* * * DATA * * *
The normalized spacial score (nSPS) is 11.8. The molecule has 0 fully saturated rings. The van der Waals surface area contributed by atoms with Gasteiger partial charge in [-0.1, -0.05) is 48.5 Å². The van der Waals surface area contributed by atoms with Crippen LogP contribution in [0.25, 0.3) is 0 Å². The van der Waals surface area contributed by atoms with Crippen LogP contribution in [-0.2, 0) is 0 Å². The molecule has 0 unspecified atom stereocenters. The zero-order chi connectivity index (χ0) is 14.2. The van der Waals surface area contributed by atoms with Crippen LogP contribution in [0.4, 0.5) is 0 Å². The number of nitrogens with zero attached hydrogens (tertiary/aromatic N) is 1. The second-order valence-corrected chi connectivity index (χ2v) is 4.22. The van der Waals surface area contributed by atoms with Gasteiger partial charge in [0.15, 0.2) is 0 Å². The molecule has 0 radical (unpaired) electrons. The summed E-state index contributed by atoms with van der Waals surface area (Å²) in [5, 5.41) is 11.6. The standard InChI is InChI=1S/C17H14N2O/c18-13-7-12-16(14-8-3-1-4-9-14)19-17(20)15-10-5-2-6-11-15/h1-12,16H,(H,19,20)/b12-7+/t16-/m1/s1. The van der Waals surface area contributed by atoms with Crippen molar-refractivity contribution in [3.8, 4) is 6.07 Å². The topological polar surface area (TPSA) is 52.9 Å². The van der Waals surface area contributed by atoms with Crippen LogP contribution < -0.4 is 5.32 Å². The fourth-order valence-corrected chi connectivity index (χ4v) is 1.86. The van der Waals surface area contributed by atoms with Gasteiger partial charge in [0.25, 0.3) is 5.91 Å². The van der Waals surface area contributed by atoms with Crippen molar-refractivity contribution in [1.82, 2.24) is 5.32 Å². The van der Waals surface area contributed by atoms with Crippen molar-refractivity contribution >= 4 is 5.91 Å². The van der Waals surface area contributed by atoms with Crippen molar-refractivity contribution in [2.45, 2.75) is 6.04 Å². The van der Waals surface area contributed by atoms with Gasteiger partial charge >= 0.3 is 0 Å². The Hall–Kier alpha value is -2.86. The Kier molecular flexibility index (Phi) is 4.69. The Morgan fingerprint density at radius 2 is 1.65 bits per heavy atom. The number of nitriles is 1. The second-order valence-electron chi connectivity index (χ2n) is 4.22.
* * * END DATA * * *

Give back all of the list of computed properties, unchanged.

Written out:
The normalized spacial score (nSPS) is 11.8. The molecule has 0 fully saturated rings. The van der Waals surface area contributed by atoms with Gasteiger partial charge in [-0.1, -0.05) is 48.5 Å². The van der Waals surface area contributed by atoms with Crippen LogP contribution in [0.25, 0.3) is 0 Å². The van der Waals surface area contributed by atoms with Crippen LogP contribution in [-0.2, 0) is 0 Å². The molecule has 0 unspecified atom stereocenters. The zero-order chi connectivity index (χ0) is 14.2. The van der Waals surface area contributed by atoms with Crippen LogP contribution in [0.4, 0.5) is 0 Å². The number of nitrogens with zero attached hydrogens (tertiary/aromatic N) is 1. The second-order valence-corrected chi connectivity index (χ2v) is 4.22. The van der Waals surface area contributed by atoms with Gasteiger partial charge in [0.15, 0.2) is 0 Å². The molecule has 0 radical (unpaired) electrons. The summed E-state index contributed by atoms with van der Waals surface area (Å²) in [5, 5.41) is 11.6. The standard InChI is InChI=1S/C17H14N2O/c18-13-7-12-16(14-8-3-1-4-9-14)19-17(20)15-10-5-2-6-11-15/h1-12,16H,(H,19,20)/b12-7+/t16-/m1/s1. The van der Waals surface area contributed by atoms with Crippen molar-refractivity contribution in [3.8, 4) is 6.07 Å². The topological polar surface area (TPSA) is 52.9 Å². The van der Waals surface area contributed by atoms with Crippen LogP contribution < -0.4 is 5.32 Å². The fourth-order valence-corrected chi connectivity index (χ4v) is 1.86. The van der Waals surface area contributed by atoms with Gasteiger partial charge in [0.25, 0.3) is 5.91 Å². The van der Waals surface area contributed by atoms with Crippen molar-refractivity contribution in [1.82, 2.24) is 5.32 Å². The van der Waals surface area contributed by atoms with Crippen molar-refractivity contribution >= 4 is 5.91 Å². The van der Waals surface area contributed by atoms with Crippen molar-refractivity contribution in [2.45, 2.75) is 6.04 Å². The van der Waals surface area contributed by atoms with Gasteiger partial charge >= 0.3 is 0 Å². The Hall–Kier alpha value is -2.86. The Kier molecular flexibility index (Phi) is 4.69. The Morgan fingerprint density at radius 2 is 1.65 bits per heavy atom. The number of nitriles is 1. The second-order valence-electron chi connectivity index (χ2n) is 4.22.